Shabbos Bulletin Parshas Vaeira

Vaeira Bulletin in PDF format

If one is in the middle of shemoneh esrei and hears a person saying kaddish, he should stop and listen to the amein yehei shmei rabba…..until yisbarach; quite possibly shome’ah k’oneh applies.

Moshe Rabbeinu felt he needed to leave the tamei city in order to daven. He apparently felt that the shechinah was indeed with him when he davened. Can we say the same?

Shabbos Bulletin Parshas Shemos

Shemos Bulletin in PDF format

When bowing in shemoneh esrei, it is sufficient to bow slightly (say 45 degrees) , until the bones of the body begin to protrude. Do NOT bow till the body is horizontal (90 degrees). The head should also be ‘bowed,’, not “up.”

HaShem tells Moshe Rabbeinu: Do not come near; take your shoes off your feet, for the place where you are standing is Holy land (Shemos 3:5). Are these 2 phrases contradictory? Where was Moshe Rabbeinu standing? There are different interpretations in the commentaries—-one is: do not come near [into the Holy place, and if you insist that you want to, nevertheless, act accordingly and take your shoes off…

Do not treat the Holy place cavalierly…realize what it is …..and then act accordingly.

Shabbos Bulletin Parshas Vayechi

Vayechi bulletin in PDF format

If a person is davening or learning Torah in another room, and overhears kaddish or kedushah from another room, he may respond, but he is not obligated to. The same applies if one is walking by a Shul. [This does not apply to women in the ezras nashim who are joining in to thedavening downstairs. They are obligated to respond, as they are joined in with the tzibbur.]

The possuk says that Yaakov Avinu bowed down towards the front of the bed. The Gemara says that this teaches that the shechinah rests at the head of a sick person’s bed. I am certain that the reason is because of the intensity of the sick person’s prayers, which should tell ussomething about how our Shuls should be!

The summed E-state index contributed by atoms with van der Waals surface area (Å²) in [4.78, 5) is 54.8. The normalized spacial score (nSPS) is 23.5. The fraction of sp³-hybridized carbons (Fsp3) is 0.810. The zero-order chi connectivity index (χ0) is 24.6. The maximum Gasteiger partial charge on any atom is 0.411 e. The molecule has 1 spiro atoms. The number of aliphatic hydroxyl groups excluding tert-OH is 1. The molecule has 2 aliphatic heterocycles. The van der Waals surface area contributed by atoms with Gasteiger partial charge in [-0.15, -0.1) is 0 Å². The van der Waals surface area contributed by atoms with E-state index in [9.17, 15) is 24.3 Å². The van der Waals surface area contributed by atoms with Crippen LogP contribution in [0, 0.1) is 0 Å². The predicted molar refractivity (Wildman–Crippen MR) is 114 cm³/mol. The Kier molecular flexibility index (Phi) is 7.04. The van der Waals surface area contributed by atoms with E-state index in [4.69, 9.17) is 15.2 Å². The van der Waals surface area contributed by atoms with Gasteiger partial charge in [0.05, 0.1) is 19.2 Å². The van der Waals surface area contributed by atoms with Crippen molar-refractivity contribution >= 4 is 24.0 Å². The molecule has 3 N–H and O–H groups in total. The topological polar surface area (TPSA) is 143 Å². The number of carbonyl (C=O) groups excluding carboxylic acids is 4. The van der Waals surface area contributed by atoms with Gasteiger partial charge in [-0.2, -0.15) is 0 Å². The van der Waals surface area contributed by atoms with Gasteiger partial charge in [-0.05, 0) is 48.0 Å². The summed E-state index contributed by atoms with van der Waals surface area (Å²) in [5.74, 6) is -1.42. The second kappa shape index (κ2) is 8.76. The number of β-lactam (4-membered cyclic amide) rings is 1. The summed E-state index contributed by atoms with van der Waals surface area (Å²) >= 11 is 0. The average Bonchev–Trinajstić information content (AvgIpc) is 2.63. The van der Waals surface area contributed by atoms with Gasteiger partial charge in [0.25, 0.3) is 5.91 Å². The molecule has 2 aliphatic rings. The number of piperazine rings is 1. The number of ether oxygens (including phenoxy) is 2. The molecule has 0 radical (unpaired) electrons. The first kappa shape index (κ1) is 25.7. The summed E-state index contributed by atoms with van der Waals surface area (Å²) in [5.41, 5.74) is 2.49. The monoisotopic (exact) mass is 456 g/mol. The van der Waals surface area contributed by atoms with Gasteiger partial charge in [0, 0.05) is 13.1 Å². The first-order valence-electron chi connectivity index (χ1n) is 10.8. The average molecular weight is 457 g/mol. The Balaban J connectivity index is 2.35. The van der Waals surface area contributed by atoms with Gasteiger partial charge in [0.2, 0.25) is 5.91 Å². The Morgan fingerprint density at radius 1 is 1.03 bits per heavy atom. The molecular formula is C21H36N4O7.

Shabbos Bulletin Parshas Vayigash

Vayigash Bulletin in PDF format

The berachah which women make in the morning–she’asanee kiretzono–has three different meanings suggested by the commentaries:

  1. According to the Tur, it is a form of tzidduk hadin over the fact that she has less mitzvos than a man does.
  2. According to Rav Samson Rafael Hirsch, it is a form of thanksgiving that she is exempt from certain mitzvos due to her already-elevated soul, thus freeing her to establish a Jewish home and to raise her children.
  3. According to Teshuvos Yeshuos Yaakov, it is a reference to the medrash which states that HKBH “consulted” with the angels over Adam’s being created. There was no such consultation over woman’s creation, as HKBH saw the absolute necessity in creating her. Thus–kiretzono!

I asked Rabbi Ari Enkin, a noted mechaber of Halachic works and a former shiur-giver at BTYA, to give some mar’ei mekomos for the issue of the kedushah in the ezras nashim of a Shul. Here they are!

Below are sources on the kedusha of the ezras nashim: Pri Megadim E.A. 151:1 Avnei Nezer 33 (he says it has kedusha — but less than the beis haknesses) Aruch Hashulchan 154:7 Minchas Yitzchak 7:8 Shevet Halevi 5:21 Chochmas Adam 86:15 (No kedusha at all!!) Mishnas Yosef Hilchos Beis Haknesses 19

Shabbos Bulletin Parshas Mikeitz

MIkeitz Bulletin in PDF format

  • It is required to daven al hanissim (according to many, more correctlyv’al hanissim) from a siddur, not by heart, as one is not used to saying it.
  • Whenever hallel shalem is said, care must be taken to say every single word, and to pronounce every word correctly, or one is running the risk of a beracha l’vatala (and also one would not be yotzei).
  • Although it is definitely preferable to say Hallel right after shemoneh essray; but if it were not said, one could and should say it the entire day, until sunset.
  • If one forgot to say al hanissim (or v’al hanissim) in bentching in the middle of the second berachah, and the conclusion of the berachah has already been said, one should continue bentching, and upon reaching the special harachaman prayer which is said on Shabbos or Yom Tov, one says: “harachaman hu ya’aseh lanu nissim v’nifla’os keshaim she’assah la’avoseinu bayamim haheim bazeman hazeh……Biyemei…..

The yevanim didn’t destroy the Beis HaMikdash….they “only” defiled it. And it is quite instructive that they did not simply spill out all oils–they desecrated them. That should teach us about maintaining the kedusha of a Beis K’nesses. If someone were to be caught destroying a Shul , chas veshalom–wewould recoil in horror, would we not? Is it that different to disgrace and dishonor its kedushah?